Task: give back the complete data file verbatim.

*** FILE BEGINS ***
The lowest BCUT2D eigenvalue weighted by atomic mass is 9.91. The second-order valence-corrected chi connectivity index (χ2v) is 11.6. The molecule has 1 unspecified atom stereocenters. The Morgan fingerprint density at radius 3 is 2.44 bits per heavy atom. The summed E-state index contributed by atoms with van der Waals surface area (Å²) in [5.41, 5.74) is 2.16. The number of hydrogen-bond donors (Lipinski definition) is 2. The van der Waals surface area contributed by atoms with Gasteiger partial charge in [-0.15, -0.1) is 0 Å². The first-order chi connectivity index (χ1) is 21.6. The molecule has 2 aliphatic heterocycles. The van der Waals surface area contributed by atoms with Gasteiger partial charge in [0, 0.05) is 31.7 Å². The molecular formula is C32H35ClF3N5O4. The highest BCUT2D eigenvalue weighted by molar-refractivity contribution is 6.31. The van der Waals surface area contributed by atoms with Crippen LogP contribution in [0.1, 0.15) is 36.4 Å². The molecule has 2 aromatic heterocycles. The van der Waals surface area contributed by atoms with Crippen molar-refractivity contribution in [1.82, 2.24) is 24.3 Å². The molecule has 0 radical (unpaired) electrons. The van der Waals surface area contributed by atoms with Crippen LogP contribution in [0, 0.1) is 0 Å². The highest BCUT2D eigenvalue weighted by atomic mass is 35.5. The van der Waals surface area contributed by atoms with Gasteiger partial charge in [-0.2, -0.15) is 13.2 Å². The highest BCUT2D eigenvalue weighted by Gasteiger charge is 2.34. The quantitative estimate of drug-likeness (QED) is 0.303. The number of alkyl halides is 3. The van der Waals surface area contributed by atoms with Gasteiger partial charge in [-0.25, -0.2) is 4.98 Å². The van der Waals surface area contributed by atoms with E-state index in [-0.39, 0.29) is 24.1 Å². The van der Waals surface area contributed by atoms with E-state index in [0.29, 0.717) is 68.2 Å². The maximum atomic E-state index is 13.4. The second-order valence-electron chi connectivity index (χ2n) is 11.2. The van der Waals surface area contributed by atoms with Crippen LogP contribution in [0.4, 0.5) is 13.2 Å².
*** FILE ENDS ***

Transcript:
The lowest BCUT2D eigenvalue weighted by atomic mass is 9.91. The second-order valence-corrected chi connectivity index (χ2v) is 11.6. The molecule has 1 unspecified atom stereocenters. The Morgan fingerprint density at radius 3 is 2.44 bits per heavy atom. The summed E-state index contributed by atoms with van der Waals surface area (Å²) in [5.41, 5.74) is 2.16. The number of hydrogen-bond donors (Lipinski definition) is 2. The van der Waals surface area contributed by atoms with Gasteiger partial charge in [-0.15, -0.1) is 0 Å². The first-order chi connectivity index (χ1) is 21.6. The molecule has 2 aliphatic heterocycles. The van der Waals surface area contributed by atoms with Gasteiger partial charge in [0, 0.05) is 31.7 Å². The molecular formula is C32H35ClF3N5O4. The highest BCUT2D eigenvalue weighted by molar-refractivity contribution is 6.31. The van der Waals surface area contributed by atoms with Crippen LogP contribution in [0.1, 0.15) is 36.4 Å². The molecule has 2 aromatic heterocycles. The van der Waals surface area contributed by atoms with Crippen molar-refractivity contribution in [1.82, 2.24) is 24.3 Å². The molecule has 0 radical (unpaired) electrons. The van der Waals surface area contributed by atoms with Crippen LogP contribution in [0, 0.1) is 0 Å². The highest BCUT2D eigenvalue weighted by atomic mass is 35.5. The van der Waals surface area contributed by atoms with Gasteiger partial charge in [-0.2, -0.15) is 13.2 Å². The highest BCUT2D eigenvalue weighted by Gasteiger charge is 2.34. The quantitative estimate of drug-likeness (QED) is 0.303. The number of alkyl halides is 3. The van der Waals surface area contributed by atoms with Gasteiger partial charge in [-0.25, -0.2) is 4.98 Å². The van der Waals surface area contributed by atoms with E-state index in [-0.39, 0.29) is 24.1 Å². The van der Waals surface area contributed by atoms with E-state index in [0.29, 0.717) is 68.2 Å². The maximum atomic E-state index is 13.4. The second-order valence-electron chi connectivity index (χ2n) is 11.2. The van der Waals surface area contributed by atoms with Crippen LogP contribution in [0.4, 0.5) is 13.2 Å².